Jay Mohr as Anthony Cortino
Lloyd Bridges as Vincenzo Cortino
Christina Applegate as Diane Sheen
Billy Burke as Joey Cortino
Olympia Dukakis as Sophia
Pamela Gidley as Pepper Gianini
Louis Mandylor and Jason Fuchs as younger Vinzenzos
By 1998, the modern spoof had been around for some time. We had seen parodies of horror (Scream), disaster drama (Airplane!), sci-fi (Spaceballs), action (Hot Shots!), and superhero (Blankman, for what notice that crappy movie deserves) movies, but for some reason, not mob movies. The question is not “why did this movie spoof gangster movies” but “what took them so long?” Perhaps the answer is that since this sub-genre is flooded with movies based on real events, it’s not considered quite as much fair game.
Mafia! changed that. It parodies pretty much every big gangster movie since Hollywood’s no-swearing policy was scrapped sometime in the (I think) late 1960s. Mockeries are made of Scarface, Goodfellas, some non-crime films like Jurassic Park and Forrest Gump, but mostly, it spoofs the Godfather, the Godfather Part II, and Casino. It’s not a very popular movie. I can see why, but I wouldn’t call it a bad movie. It doesn’t break new ground among spoofs, nor are the jokes overly clever. But I still consider it a decently funny movie.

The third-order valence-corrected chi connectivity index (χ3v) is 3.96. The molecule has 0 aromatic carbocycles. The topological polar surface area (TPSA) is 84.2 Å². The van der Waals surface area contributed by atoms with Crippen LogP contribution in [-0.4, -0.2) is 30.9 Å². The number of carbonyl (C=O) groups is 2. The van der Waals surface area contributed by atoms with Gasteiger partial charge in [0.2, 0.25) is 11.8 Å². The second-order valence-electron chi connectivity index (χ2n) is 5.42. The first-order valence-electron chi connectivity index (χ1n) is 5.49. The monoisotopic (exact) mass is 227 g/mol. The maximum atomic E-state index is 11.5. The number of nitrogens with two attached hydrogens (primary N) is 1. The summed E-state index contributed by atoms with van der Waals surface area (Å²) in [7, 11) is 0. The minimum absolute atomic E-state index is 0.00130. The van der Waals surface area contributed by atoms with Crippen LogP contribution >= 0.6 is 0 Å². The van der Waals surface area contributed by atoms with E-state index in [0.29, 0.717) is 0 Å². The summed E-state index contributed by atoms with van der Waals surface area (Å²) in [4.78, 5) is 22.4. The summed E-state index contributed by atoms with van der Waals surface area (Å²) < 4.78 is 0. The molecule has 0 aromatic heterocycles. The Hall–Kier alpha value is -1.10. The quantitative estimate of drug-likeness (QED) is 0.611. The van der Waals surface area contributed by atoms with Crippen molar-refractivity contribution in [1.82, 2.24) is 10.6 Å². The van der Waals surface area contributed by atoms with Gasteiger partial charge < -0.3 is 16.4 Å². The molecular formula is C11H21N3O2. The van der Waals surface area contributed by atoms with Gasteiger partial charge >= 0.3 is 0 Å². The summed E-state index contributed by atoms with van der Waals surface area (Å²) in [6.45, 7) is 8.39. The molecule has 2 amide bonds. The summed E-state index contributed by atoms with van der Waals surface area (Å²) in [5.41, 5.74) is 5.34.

Our story is about super-clumsy Cortino crime family Don Vincenzo Cortino and his son, Anthony. Anthony is dating an idealist for world peace named Diane Sheen. But when Vincenzo is shot forty-seven times (and is mistaken for a great dancer) at the birthday of his other son, Joey, Anthony chooses to do the retributive hit, which drives away Diane. Anthony retreats to a rather comical Las Vegas and is seduced by a hustler. We reenact some more of Casino before returning to the Godfather. By the end credits, Anthony has destroyed all his enemies and gotten back together with Diane.
As far as the humor goes, the jokes aren’t smart, but they’re funny nonetheless. Joking about how much a rigged game Las Vegas is or showing an Eskimo nicknamed the Iceman may not be insightful, but they can make you laugh at those who go to Vegas all starry-eyed and the weird-looking gangsters in old movies. Don’t expect an ingenious satire like the Big Lebowski and you’ll laugh.
Performances are solid. This was one of Lloyd Bridges last movies, and we can see that he always was a great comic actor. Meanwhile, Jay Mohr makes great comedic license of the Al Pacino character of Michael Corleone. There are some surprises that don’t follow the plots of the movies that spoofed (another thing Mafia! does right that its detractors don’t see) and that I really can’t bring up without spoiling the movie. Suffice to say, they do a good job.
I totally understand and get that it’s easy to see this as “Hot Shots! goes gangsta.” Nonetheless, I laughed a lot through this movie, if not as much as I would’ve liked. The humor hitting the right spot, the social commentary, and the homages to mob movies of the past to the point of repeating some of their lines, are all there.
Like Henry Hill and Jimmy Conway in Goodfellas, Mafia! can’t be made. But it can at least be admitted into a crew.
Overall: 7 out of 10